Peer Review #1 of "HPO2GO: prediction of human phenotype ontology term associations for proteins using cross ontology annotation co-occurrences (v0.2)" [peer_review]

I Kahanda
2018 unpublished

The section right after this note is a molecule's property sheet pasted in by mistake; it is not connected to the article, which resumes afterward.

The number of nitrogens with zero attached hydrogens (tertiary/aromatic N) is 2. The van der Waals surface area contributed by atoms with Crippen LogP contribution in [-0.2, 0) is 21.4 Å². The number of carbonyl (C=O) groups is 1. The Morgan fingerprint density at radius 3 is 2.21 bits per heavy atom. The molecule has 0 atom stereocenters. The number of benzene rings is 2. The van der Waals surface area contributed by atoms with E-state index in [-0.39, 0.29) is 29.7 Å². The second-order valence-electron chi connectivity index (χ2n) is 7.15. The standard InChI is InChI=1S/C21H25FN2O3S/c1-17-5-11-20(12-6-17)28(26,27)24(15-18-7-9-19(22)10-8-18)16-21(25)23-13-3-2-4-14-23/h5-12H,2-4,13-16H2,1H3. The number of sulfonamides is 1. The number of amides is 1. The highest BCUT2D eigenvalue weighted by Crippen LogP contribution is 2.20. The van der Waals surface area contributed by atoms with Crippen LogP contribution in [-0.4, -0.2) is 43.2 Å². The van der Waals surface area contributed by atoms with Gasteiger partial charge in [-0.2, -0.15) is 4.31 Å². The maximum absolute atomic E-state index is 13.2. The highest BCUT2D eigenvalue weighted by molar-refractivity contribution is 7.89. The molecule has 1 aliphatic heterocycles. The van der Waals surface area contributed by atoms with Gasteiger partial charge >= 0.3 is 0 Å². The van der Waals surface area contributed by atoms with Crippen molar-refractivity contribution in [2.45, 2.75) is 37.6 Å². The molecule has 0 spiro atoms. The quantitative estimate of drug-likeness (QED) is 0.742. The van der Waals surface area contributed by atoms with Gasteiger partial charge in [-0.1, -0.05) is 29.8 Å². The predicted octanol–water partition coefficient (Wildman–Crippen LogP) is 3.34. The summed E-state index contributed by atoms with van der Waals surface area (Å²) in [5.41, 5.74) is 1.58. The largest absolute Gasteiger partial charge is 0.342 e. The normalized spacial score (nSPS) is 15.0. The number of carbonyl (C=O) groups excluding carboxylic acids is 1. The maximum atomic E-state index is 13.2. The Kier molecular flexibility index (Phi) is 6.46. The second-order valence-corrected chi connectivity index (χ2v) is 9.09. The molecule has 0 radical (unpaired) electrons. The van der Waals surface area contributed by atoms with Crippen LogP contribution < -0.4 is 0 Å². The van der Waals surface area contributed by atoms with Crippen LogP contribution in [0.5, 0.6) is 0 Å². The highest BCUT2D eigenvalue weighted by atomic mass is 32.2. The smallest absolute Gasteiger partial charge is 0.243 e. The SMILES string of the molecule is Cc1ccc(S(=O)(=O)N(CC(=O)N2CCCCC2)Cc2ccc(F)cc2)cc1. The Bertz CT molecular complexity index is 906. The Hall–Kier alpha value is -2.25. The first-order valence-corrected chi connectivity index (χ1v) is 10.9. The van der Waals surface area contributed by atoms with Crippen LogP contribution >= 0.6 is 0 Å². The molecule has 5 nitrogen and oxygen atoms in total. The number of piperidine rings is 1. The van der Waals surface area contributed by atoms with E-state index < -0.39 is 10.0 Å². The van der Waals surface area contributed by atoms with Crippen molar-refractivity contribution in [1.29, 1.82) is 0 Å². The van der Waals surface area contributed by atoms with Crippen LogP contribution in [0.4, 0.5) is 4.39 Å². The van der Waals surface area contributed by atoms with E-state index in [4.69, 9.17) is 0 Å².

Analysing the relationships between biomolecules and the genetic diseases is a highly active area of research, where the aim is to identify the genes and their products that cause a particular disease due to functional changes originated from mutations. Biological ontologies are frequently employed in these studies, which provides researchers with extensive opportunities for knowledge discovery through computational data analysis. In this study, a novel approach is proposed for the